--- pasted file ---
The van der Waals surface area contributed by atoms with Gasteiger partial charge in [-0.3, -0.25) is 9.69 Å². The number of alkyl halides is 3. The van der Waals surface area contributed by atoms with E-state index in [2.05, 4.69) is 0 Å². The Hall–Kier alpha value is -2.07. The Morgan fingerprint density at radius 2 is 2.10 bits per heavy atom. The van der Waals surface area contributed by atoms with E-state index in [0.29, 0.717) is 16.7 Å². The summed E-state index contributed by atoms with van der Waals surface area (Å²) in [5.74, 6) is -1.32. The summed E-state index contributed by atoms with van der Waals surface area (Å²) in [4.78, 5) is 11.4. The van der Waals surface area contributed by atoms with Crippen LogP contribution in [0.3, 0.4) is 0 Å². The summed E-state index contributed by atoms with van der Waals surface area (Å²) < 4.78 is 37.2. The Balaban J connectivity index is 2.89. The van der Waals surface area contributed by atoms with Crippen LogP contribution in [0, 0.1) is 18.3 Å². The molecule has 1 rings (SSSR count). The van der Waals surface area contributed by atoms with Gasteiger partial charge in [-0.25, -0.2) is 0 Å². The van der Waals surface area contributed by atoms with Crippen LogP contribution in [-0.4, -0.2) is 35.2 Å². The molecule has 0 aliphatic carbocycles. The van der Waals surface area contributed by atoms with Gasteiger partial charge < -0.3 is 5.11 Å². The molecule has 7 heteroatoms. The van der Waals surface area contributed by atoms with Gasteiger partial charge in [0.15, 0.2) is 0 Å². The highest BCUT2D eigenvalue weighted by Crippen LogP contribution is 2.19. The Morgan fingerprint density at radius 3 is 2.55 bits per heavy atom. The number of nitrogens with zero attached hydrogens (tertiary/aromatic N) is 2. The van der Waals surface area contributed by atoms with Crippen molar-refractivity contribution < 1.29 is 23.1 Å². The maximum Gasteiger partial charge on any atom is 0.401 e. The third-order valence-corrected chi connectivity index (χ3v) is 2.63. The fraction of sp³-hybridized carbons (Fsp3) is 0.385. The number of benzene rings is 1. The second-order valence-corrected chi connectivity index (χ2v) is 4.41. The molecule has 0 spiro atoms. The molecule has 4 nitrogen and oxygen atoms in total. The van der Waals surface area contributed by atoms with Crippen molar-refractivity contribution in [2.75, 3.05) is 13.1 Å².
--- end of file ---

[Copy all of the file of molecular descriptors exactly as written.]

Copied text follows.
The van der Waals surface area contributed by atoms with Gasteiger partial charge in [-0.3, -0.25) is 9.69 Å². The number of alkyl halides is 3. The van der Waals surface area contributed by atoms with E-state index in [2.05, 4.69) is 0 Å². The Hall–Kier alpha value is -2.07. The Morgan fingerprint density at radius 2 is 2.10 bits per heavy atom. The van der Waals surface area contributed by atoms with E-state index in [0.29, 0.717) is 16.7 Å². The summed E-state index contributed by atoms with van der Waals surface area (Å²) in [5.74, 6) is -1.32. The summed E-state index contributed by atoms with van der Waals surface area (Å²) in [4.78, 5) is 11.4. The van der Waals surface area contributed by atoms with Crippen LogP contribution in [0.3, 0.4) is 0 Å². The summed E-state index contributed by atoms with van der Waals surface area (Å²) < 4.78 is 37.2. The Balaban J connectivity index is 2.89. The van der Waals surface area contributed by atoms with Crippen LogP contribution in [0, 0.1) is 18.3 Å². The molecule has 1 rings (SSSR count). The van der Waals surface area contributed by atoms with Gasteiger partial charge in [-0.25, -0.2) is 0 Å². The van der Waals surface area contributed by atoms with Crippen LogP contribution in [-0.4, -0.2) is 35.2 Å². The molecule has 0 aliphatic carbocycles. The van der Waals surface area contributed by atoms with Gasteiger partial charge < -0.3 is 5.11 Å². The molecule has 7 heteroatoms. The van der Waals surface area contributed by atoms with Gasteiger partial charge in [0.15, 0.2) is 0 Å². The highest BCUT2D eigenvalue weighted by Crippen LogP contribution is 2.19. The Morgan fingerprint density at radius 3 is 2.55 bits per heavy atom. The number of nitrogens with zero attached hydrogens (tertiary/aromatic N) is 2. The van der Waals surface area contributed by atoms with Crippen molar-refractivity contribution < 1.29 is 23.1 Å². The maximum Gasteiger partial charge on any atom is 0.401 e. The third-order valence-corrected chi connectivity index (χ3v) is 2.63. The fraction of sp³-hybridized carbons (Fsp3) is 0.385. The number of benzene rings is 1. The second-order valence-corrected chi connectivity index (χ2v) is 4.41. The molecule has 0 spiro atoms. The molecule has 4 nitrogen and oxygen atoms in total. The van der Waals surface area contributed by atoms with Crippen molar-refractivity contribution in [2.75, 3.05) is 13.1 Å².